distributed. The same user may be accessing the network through a variety
of devices from desktops to mobile phones, and a range of media, from
e-mail to short message services (SMS) -- potentially simultaneously.
This element of availability across multiple devices is fundamental to
presence, as it enables the users to determine whether and how they can be
contacted. The IMPP standard is designed to enable a user to indicate his
or her presence and level of availability across this range of devices and
For instance, while in the office, a user could be accessible via a range
of devices and applications, from instant messaging to Web conferencing.
Conversely, while traveling or working remotely, voice or text messages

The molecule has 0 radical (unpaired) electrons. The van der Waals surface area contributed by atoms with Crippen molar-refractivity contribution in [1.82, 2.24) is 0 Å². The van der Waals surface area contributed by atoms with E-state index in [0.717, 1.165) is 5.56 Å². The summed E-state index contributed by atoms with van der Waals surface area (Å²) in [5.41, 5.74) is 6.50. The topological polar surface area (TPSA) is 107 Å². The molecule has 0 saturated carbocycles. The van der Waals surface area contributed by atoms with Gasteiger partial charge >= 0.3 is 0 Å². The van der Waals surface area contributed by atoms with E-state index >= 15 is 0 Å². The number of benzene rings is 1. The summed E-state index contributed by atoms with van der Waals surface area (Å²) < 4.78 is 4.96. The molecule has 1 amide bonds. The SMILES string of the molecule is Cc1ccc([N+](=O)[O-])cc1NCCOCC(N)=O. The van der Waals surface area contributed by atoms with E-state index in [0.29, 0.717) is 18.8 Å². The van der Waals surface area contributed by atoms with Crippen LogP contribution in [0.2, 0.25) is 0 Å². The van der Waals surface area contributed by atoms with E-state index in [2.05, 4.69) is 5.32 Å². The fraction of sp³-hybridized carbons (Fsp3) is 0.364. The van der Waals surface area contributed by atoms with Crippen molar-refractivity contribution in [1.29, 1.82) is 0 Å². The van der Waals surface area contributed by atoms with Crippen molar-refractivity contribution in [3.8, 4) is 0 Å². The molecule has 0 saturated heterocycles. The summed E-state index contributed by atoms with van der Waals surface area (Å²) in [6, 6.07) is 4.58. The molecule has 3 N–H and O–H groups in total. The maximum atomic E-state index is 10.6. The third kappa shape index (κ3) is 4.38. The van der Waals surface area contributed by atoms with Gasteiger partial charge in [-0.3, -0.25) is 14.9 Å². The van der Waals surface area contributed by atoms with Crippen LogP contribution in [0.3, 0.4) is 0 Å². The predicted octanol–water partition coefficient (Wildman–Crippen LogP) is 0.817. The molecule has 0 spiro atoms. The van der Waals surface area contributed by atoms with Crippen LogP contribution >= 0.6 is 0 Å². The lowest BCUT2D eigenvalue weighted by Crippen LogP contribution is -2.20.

may be the only way of reaching the user. Presence technology would convey
all this information to correspondents, enabling them to tailor their
content and media accordingly.
Multitasking And The Surferï¿½s Voice
But how will presence manifest itself in the workplace? How will it add
value and how can this value be evaluated?
First, and most importantly, multitasking is already with us. Preliminary
research at the University of California amongst workers within the
financial services sector suggests that, on average, workers switched
tasks about once every three minutes. This will come as little surprise --
or comfort -- to many of us working in busy office environments!
Secondly, while technology such as IMPP will enable users to confirm the
availability and contact correspondents more easily, management structures
and behavioural changes are essential if this process is to make the
decision-making process genuinely more efficient.
One example of this can be found within the so-called, ï¿½surferï¿½s
voice.ï¿½ Surferï¿½s voice is the practice of half-heartedly talking to
someone on the telephone while simultaneously surfing the Web, reading